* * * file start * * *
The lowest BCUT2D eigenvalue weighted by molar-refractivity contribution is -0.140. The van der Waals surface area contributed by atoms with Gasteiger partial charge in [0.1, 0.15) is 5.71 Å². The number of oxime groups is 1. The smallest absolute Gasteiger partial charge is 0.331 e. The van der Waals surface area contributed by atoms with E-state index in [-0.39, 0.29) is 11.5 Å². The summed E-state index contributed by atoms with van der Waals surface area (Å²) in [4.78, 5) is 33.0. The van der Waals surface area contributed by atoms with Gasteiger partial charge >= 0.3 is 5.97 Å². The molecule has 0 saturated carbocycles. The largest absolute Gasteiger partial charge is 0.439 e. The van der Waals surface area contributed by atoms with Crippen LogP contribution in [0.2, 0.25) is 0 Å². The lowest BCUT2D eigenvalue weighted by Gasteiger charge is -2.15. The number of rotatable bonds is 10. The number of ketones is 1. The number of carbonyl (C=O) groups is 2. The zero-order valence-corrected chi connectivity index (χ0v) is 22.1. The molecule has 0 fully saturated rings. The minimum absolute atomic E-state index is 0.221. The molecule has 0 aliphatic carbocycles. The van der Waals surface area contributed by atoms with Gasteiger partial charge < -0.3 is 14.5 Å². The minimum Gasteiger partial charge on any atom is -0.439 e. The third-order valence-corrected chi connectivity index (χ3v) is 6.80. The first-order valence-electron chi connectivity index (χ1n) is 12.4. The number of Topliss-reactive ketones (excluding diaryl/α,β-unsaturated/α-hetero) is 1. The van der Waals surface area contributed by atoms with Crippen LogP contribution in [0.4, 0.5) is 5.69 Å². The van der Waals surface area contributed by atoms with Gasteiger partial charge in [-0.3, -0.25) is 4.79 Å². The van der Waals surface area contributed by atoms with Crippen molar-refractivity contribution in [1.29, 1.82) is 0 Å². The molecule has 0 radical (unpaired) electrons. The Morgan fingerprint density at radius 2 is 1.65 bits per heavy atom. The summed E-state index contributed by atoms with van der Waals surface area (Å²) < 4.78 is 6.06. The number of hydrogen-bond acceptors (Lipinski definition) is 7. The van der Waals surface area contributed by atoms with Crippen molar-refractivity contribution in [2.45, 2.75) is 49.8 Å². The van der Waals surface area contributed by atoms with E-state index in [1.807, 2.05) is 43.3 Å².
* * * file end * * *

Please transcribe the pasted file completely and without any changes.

The lowest BCUT2D eigenvalue weighted by molar-refractivity contribution is -0.140. The van der Waals surface area contributed by atoms with Gasteiger partial charge in [0.1, 0.15) is 5.71 Å². The number of oxime groups is 1. The smallest absolute Gasteiger partial charge is 0.331 e. The van der Waals surface area contributed by atoms with E-state index in [-0.39, 0.29) is 11.5 Å². The summed E-state index contributed by atoms with van der Waals surface area (Å²) in [4.78, 5) is 33.0. The van der Waals surface area contributed by atoms with Gasteiger partial charge >= 0.3 is 5.97 Å². The molecule has 0 saturated carbocycles. The largest absolute Gasteiger partial charge is 0.439 e. The van der Waals surface area contributed by atoms with Crippen LogP contribution in [0.2, 0.25) is 0 Å². The lowest BCUT2D eigenvalue weighted by Gasteiger charge is -2.15. The number of rotatable bonds is 10. The number of ketones is 1. The number of carbonyl (C=O) groups is 2. The zero-order valence-corrected chi connectivity index (χ0v) is 22.1. The molecule has 0 fully saturated rings. The minimum absolute atomic E-state index is 0.221. The molecule has 0 aliphatic carbocycles. The van der Waals surface area contributed by atoms with Gasteiger partial charge < -0.3 is 14.5 Å². The minimum Gasteiger partial charge on any atom is -0.439 e. The third-order valence-corrected chi connectivity index (χ3v) is 6.80. The first-order valence-electron chi connectivity index (χ1n) is 12.4. The number of Topliss-reactive ketones (excluding diaryl/α,β-unsaturated/α-hetero) is 1. The van der Waals surface area contributed by atoms with Crippen LogP contribution in [0.4, 0.5) is 5.69 Å². The van der Waals surface area contributed by atoms with Gasteiger partial charge in [-0.3, -0.25) is 4.79 Å². The van der Waals surface area contributed by atoms with Crippen molar-refractivity contribution in [1.29, 1.82) is 0 Å². The molecule has 0 radical (unpaired) electrons. The Morgan fingerprint density at radius 2 is 1.65 bits per heavy atom. The summed E-state index contributed by atoms with van der Waals surface area (Å²) < 4.78 is 6.06. The number of hydrogen-bond acceptors (Lipinski definition) is 7. The van der Waals surface area contributed by atoms with Crippen molar-refractivity contribution in [2.45, 2.75) is 49.8 Å². The van der Waals surface area contributed by atoms with E-state index in [1.807, 2.05) is 43.3 Å².